Wales, United Kingdom.
(SN060394 / Sheet: 145)
A funny, fairy; enchanted little place, attached as it is to the side of a modern housing development. Carreg Coetan Arthur squats to the side of neatly clipped lawn and is accessed from the road through a gate in the hedgerow, I half wondered if the gate was there to keep beasts out, to keep beasts in, (fairy cattle perhaps), or perhaps to stop the stones wandering off should the mood take them!
At the time that the small estate of bungalows and holiday cottages were built around Carreg Coetan Arthur, there was a plan by archaelogists to move the dolman to the Cardiff Museum, thankfully strong local protests prevented this act of vandalism. Today the stones remain in context to their enviroment and within minutes of exploring the site the surrounding encroachment is forgotten. The stones stand under the watchfull gaze of the holy mountain of Mynydd Carningli, close to the Nevern river estuary from where perhaps the bluestones for Stonehenge were 'shipped' on the coastal leg of their journey to Wiltshire.
Radio-carbon dating gives the early date of 5500 years old (middle neolithic) for the construction of Carreg Coetan Arthur. Inside the chamber has been found many examples of much later Grooved Ware and Beaker Ware, meaning that the site had been in use over an extended period of time. The build up of many centuries of plough soil has hidden the fact that the stones would have originally stood as much a metre taller than they appear today. I attempted to trace the outline of the now vanished earth mound amongst the surrounding lumps, dips and furrows, unfortuately, I believe the mound extends outside the boundary of the sites present small enclosure.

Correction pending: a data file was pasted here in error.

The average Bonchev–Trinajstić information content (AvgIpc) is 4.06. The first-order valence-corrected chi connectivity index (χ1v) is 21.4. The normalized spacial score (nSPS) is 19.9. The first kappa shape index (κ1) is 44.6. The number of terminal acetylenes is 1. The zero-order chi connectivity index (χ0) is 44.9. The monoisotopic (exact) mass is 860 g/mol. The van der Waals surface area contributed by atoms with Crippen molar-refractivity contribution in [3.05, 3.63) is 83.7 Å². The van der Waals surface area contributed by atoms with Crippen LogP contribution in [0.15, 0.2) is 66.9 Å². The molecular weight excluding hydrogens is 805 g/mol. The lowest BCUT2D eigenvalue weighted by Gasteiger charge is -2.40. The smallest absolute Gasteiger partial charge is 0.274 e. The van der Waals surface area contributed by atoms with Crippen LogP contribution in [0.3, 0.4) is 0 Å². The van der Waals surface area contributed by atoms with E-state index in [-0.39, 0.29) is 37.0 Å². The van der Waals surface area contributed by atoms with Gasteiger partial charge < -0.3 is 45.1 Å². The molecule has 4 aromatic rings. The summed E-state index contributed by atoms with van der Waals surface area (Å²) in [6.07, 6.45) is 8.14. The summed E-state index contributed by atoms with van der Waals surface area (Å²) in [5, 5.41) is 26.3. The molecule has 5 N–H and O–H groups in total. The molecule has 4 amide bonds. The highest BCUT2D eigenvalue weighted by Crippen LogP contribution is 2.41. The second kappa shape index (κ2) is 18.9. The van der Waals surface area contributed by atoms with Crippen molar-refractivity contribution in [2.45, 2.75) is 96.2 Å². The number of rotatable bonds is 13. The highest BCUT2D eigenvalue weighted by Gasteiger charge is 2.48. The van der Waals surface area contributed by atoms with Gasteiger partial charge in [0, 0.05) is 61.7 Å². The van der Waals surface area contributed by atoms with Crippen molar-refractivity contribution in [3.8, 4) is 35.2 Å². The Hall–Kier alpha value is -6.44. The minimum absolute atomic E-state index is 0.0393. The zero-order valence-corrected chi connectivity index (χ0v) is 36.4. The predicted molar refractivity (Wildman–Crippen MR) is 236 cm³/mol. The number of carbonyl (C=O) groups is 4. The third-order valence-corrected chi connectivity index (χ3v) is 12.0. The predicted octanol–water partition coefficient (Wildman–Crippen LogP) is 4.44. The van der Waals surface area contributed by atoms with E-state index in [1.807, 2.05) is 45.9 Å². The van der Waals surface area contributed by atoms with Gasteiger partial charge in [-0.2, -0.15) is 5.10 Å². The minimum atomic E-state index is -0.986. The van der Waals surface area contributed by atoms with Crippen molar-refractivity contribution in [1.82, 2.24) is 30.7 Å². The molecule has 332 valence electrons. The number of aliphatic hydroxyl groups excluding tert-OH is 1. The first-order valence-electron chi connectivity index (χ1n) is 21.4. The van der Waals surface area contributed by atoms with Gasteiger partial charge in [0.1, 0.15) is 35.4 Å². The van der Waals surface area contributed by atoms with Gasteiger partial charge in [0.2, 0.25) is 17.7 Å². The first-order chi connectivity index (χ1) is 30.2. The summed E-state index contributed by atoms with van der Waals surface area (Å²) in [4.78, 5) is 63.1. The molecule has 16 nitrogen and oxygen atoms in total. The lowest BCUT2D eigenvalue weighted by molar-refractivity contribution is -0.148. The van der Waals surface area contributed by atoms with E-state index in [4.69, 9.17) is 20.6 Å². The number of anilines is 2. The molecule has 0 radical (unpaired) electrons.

Notes from Carreg Coetan Arthur: There are fairies at the bottom of these gardens. A small magic-mushroom place, there are four standing stones and a large flat capstone that sits upon them. Correction: the capstone sits upon just two of the uprights - fairy magic indeed!